Robert Schumann b. Zwickau, Germany / June 8, 1810 d. Endenich, Germany / July 29, 1856

Symphony No. 2 in C Major, Op. 61 In 1849, Schumann told a friend, “I sometimes fear my semi-invalid state can 62 allegro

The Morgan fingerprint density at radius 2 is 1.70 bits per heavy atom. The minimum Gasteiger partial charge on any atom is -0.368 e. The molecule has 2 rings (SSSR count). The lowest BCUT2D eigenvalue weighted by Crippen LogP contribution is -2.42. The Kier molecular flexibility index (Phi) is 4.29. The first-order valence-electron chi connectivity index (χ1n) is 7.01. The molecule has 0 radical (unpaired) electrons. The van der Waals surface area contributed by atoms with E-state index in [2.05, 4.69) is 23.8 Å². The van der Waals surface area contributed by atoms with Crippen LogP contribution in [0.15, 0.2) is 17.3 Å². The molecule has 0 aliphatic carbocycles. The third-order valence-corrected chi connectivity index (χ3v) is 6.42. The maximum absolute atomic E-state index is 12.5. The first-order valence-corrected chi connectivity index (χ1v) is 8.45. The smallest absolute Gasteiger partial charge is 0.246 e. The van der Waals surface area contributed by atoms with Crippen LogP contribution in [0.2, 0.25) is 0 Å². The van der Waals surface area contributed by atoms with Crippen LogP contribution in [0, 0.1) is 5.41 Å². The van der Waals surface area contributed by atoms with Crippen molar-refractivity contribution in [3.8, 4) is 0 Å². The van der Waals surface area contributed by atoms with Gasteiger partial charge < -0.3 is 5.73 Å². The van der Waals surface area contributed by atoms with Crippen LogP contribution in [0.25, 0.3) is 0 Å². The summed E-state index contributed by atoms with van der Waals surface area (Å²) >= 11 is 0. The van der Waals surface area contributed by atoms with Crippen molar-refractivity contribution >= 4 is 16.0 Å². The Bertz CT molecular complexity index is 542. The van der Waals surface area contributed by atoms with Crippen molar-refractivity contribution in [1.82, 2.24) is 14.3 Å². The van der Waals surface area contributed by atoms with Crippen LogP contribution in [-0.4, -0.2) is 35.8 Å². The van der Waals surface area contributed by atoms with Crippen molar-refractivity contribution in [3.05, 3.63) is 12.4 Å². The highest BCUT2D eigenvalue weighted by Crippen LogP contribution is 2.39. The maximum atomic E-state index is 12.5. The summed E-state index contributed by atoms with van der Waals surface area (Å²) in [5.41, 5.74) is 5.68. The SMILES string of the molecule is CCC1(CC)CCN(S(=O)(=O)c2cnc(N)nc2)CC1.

be divined from (Symphony No. 2). I began to feel myself again when I wrote the last movement, and was certainly better when I finished the whole work. All the same it reminds me of dark days.” Five years previously, the symptoms of the nervous disorder that had been bedevilling him since the late 1820s took on a new severity. By year’s end he suffered a complete nervous breakdown. On the advice of his doctor, he and his family moved from Leipzig to the quieter atmosphere of Dresden. After a period spent studying the music of Bach, he was at last able to resume composing. In September 1845, he wrote to his good friend Felix Mendelssohn, “Much drumming and trumpeting has been going on inside me for a few days; I do not know what will come of it.” It proved to be a new symphony, which was premiered in Leipzig under Mendelssohn’s direction on November 5, 1846. Slotted at the end of a lengthy program, it found only moderate success. Slightly revised and more advantageously situated, it won genuine acclaim two weeks later. Like Beethoven’s Fifth, it charts an emotional arc from conflict to victory. The movements are inter-related by recurrence of themes, including a ‘motto’ that appears in the brass during the slow introduction to the first movement. It returns later, amidst the turbulence of that same movement, and is heard again briefly in the second and fourth movements. The second movement is a dynamic scherzo that envelopes two contrasting trio sections, rather than one. The third movement is a lyrical adagio, combining deep personal feeling with exceptionally rich orchestration. The joyful finale sweeps away all the clouds that have been hanging over the symphony. The gentle theme that appears midway through comes from Beethoven’s song-cycle, To the Distant Beloved. It sets the words “take then these songs I have sung to you, beloved.” Schumann had previously quoted it, in praise of his wife Clara, in his Fantasy for Piano Solo of 1838. Its appearance here may represent a further tribute to her.  ■ Program Notes © 2016 Don Anderson